9 min read

Update: Jim Watkins, the owner of 8chan has spoken against the ongoing backlash in a defensive video statement on uploaded 6th August on YouTube.

“My company takes a firm stand in helping law enforcement and within minutes of these two tragedies, we were working with FBI agents to find out what information we could to help in their investigations. There are about 1 million users of 8chan. 8chan is an empty piece of paper for writing on it is disturbing to me that it can be so easily shut down. Over the weekend the domain name service for 8chan was abruptly terminated by the provider Cloudflare.”, he states in the video.

He adds, “First of all the El Paso shooter posted on Instagram, not 8chan. Later someone uploaded a manifesto; however, that manifesto was not uploaded by the Walmart shooter. It is unfortunate that this place of free speech has temporarily been removed we are working to restore service. It is clearly a political move to remove 8chan from CloudFlare; it has dispersed a peacefully assembled group of people. “

Watkins went on to call Cloudflare’s decision ‘cowardly’. He said, “Contrary to the unfounded claim by Mr. Prince of CloudFlare 8-chan is a lawful community abiding by the laws of the United States and enforced in the Ninth Circuit Court. His accusation has caused me tremendous damage. In the meantime, I wish his company the best and hold no animosity towards him or his cowardly and not thought-out actions against 8-chan.”

Saturday witnessed two horrific mass shooting tragedies, one when a maniac gunman shot at least 20 people at a sprawling Walmart shopping complex in El Paso, Texas. The other in Dayton, Ohio at the entrance of Ned Peppers Bar where ten people were killed, including the perpetrator, and at least 27 others were injured. The gunman in the El Paso shooting has been identified as Patrick Crusius according to CNN sources. He appears to have been inspired by the online forum known as 8chan.

8chan is an online message board which is home to online extremists who share racist and anti-Semitic conspiracy theories. According to police officials, a four-page document was posted to 8chan, 20 minutes before the shootings that they believe was written by Crusius. The post said, “I’m probably going to die today.” His post blamed white nationalists and immigrants for taking away jobs and spewed racist hatred towards immigrants and Hispanics.

The El Paso post is not the only incident. 8chan has been filled with unmoderated violent and extremist content over time. Nearly the same thing happened on 8chan before the terror attack in Christchurch, New Zealand. In his post, the El Paso shooter referenced the Christchurch incident saying he was inspired by the Christchurch content on 8chan which glorified the previous massacre. The suspected killer in the synagogue shootings in Poway, California also posted a hate-filled “open letter” on 8chan. In March, this year Australian telecom company Telstra denied access to millions of Australians to the websites 4chan, 8chan, Zero Hedge, and LiveLeak as a reaction to the Christchurch mosque shootings.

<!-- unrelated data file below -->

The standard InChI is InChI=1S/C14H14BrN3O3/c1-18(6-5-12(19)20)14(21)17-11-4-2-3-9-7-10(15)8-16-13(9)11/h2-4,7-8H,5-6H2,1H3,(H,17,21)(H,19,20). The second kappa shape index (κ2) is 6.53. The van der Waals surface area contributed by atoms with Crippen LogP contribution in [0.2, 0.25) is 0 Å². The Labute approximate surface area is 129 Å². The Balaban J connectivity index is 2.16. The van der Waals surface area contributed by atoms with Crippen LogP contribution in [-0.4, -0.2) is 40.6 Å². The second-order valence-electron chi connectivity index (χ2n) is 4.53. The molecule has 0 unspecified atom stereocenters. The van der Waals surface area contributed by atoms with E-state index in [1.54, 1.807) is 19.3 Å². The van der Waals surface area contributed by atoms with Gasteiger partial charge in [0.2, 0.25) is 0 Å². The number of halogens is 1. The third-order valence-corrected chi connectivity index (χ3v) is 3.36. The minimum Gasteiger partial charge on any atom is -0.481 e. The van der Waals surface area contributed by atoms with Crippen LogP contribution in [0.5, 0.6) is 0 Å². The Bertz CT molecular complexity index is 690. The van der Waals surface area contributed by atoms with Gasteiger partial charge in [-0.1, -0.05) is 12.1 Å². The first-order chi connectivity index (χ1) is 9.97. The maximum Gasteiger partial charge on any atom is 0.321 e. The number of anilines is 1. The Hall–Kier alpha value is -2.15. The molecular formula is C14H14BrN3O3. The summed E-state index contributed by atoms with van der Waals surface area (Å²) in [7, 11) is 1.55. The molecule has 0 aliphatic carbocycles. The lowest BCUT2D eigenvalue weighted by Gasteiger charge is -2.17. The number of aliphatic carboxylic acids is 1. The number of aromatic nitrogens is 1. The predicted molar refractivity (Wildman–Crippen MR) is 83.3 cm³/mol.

Cloudflare first defends 8chan citing ‘moral obligations’ but later cuts all ties

Post this disclosure, Cloudflare, that provides internet infrastructure services to 8chan continued to defend hosting 8chan calling it their ‘moral obligation’ to provide 8chan their services. Keeping 8chan within its network is a “moral obligation”, said Cloudflare, adding: “We, as well as all tech companies, have an obligation to think about how we solve real problems of real human suffering and death. What happened in El Paso today is abhorrent in every possible way, and it’s ugly, and I hate that there’s any association between us and that … For us, the question is which is the worse evil? Is the worse evil that we kick the can down the road and don’t take responsibility? Or do we get on the phone with people like you and say we need to own up to the fact that the internet is home to many amazing things and many terrible things and we have an absolute moral obligation to deal with that.”

Cloudflare has been under the spotlight over the past few years for continuing to work with websites that foster hate. Previous to 8chan, in 2017, Cloudflare had to discontinue services to neo-Nazi blog, The Daily Stormer, after the terror at Charlottevelle. However, Daily Stormer continues to run today having moved to a different infrastructure service with allegedly more readers than ever.

After an intense public and media backlash over the weekend, Cloudflare announced that it would completely stop providing support for 8chan. Cloudflare is also readying for an initial public offering in September which may have been the reason why they cut ties with 8chan. In a blog post today, they explained the decision to cut off 8chan.

“We just sent notice that we are terminating 8chan as a customer effective at midnight tonight Pacific Time. The rationale is simple: they have proven themselves to be lawless and that lawlessness has caused multiple tragic deaths.” Cloudflare has also cut off 8chan’s access to its DDOS protection service.